When it comes to making new connections , introverts get a bad rap, in spite of the fact that introversion and shyness are not the same thing. While extroverts are the life of the party, introverts do better in smaller, more intimate settings, and they tend to be better listeners and more inquisitive than their extroverted counterparts. Shyness is more about being socially awkward because you fear the judgements of others .
In terms of networking, though, all three personality types can benefit by heeding several bits of advice. That’s according to Jacqueline Whitmore , etiquette expert and author of Poised for Success: Mastering the Four Qualities That Distinguish Outstanding Professionals . Here’s what she says you need to do to make the most of networking opportunities and garner valuable connections.
1. Manage Your Expectations
If you’re attending some kind of networking event , you don’t have to put pressure on yourself to meet a lot of people. “You can go to an event and be there for 20 to 30 minutes and make a great connection just by talking to one or two people,” she says. “One quality conversation is more beneficial than 20 superficial ones.”
2. Plan Some Ice-Breakers Ahead of Time
Shy people in particular have a hard time starting conversations with strangers, but doing a bit of homework before an event can help anyone come up with good questions to ask. Find out who will be at an event, and research the people you want to meet by looking them up on Google or LinkedIn. “Come up with a few questions as ice breakers ,” Whitmore advises. “My typical go-to questions always revolve around food and travel, because everybody loves to eat and most everybody loves to travel.”
3. Set a Time Limit
Instead of committing to stay for the duration of an event , tell yourself you’ll only hang out for an hour, or some other chunk of time you’re comfortable with. The point is to take the pressure off yourself and just show up. “When you show up, you’re setting yourself up for success, because you never know who you’re going to meet, who you’re going to run into, and how it could help you build your professional or personal life,” she says.
4. Ask for an Introduction
This tip is a good one for anyone, regardless of your personality . Find someone who knows everyone and ask that person—maybe the individual hosting the event—to connect you with whomever it is you want to meet. “When you ask someone to introduce you, it holds a lot more weight versus going up to someone and introducing yourself, because the person you’re being introduced to sees you in a different light if somebody of importance or someone in authority is bringing you up to them,” Whitmore notes. “I use that when I’m dealing with VIPs, like if there’s a speaker in the room, I might go to the director of PR and say ‘Would you mind introducing me to the speaker tonight?’ and they’re happy to do it.”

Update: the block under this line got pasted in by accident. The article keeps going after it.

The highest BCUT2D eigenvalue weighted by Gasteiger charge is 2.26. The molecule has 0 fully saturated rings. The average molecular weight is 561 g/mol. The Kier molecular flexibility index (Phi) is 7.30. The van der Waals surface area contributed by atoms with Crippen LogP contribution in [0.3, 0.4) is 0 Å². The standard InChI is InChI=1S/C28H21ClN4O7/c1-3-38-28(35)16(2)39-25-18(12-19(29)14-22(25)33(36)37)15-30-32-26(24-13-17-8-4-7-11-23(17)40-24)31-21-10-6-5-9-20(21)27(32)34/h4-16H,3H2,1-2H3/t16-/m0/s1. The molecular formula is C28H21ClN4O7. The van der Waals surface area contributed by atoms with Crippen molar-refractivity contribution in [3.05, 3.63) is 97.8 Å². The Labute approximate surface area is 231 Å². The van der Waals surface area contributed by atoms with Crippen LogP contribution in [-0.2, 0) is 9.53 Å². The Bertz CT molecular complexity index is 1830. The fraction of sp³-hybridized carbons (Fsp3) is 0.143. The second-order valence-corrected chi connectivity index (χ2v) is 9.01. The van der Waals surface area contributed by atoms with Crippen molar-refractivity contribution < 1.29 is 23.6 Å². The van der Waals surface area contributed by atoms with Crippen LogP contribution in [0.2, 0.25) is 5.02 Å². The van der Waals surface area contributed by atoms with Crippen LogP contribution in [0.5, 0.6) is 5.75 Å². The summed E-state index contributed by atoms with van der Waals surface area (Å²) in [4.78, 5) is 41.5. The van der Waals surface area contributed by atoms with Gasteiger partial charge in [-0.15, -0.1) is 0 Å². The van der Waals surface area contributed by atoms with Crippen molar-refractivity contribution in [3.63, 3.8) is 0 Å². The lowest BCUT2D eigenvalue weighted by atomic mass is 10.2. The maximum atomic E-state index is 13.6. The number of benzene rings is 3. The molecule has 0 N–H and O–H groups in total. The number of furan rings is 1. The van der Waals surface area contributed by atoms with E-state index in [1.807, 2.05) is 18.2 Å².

5. Practice Empathetic Listening
Put yourself in another person’s shoes, and listen with the goal of learning something. “When you ask the person a question, listen ...with the intent to understand and also to establish a connection with that person, because people tend to remember people they have a connection with.”
6. Share Personal Stories
Your personal stories are what make you interesting and memorable . “If you said to me ‘Oh, I love that pin you’re wearing,’ I could say ‘Oh, thank you’ and leave it at that. Or, I could say ‘Oh, thank you. This is my grandmother’s pin, and it came from England. When she was 12 years old, her father gave it to her.’ And it’s ‘Oh, really? My family is originally from England.’”
7. Practice Every Day
The more you network , the easier it gets, but you have to keep doing it. Even during the course of the workday, you can exercise this muscle by getting up, walking around, and starting brief conversations with co-workers. “If I’m heading to the water cooler and I see somebody I know, I might stop for a minute or two and ask that person ‘How is your day going? How was your weekend?’ just to stay in that networking practice,” Whitmore says.
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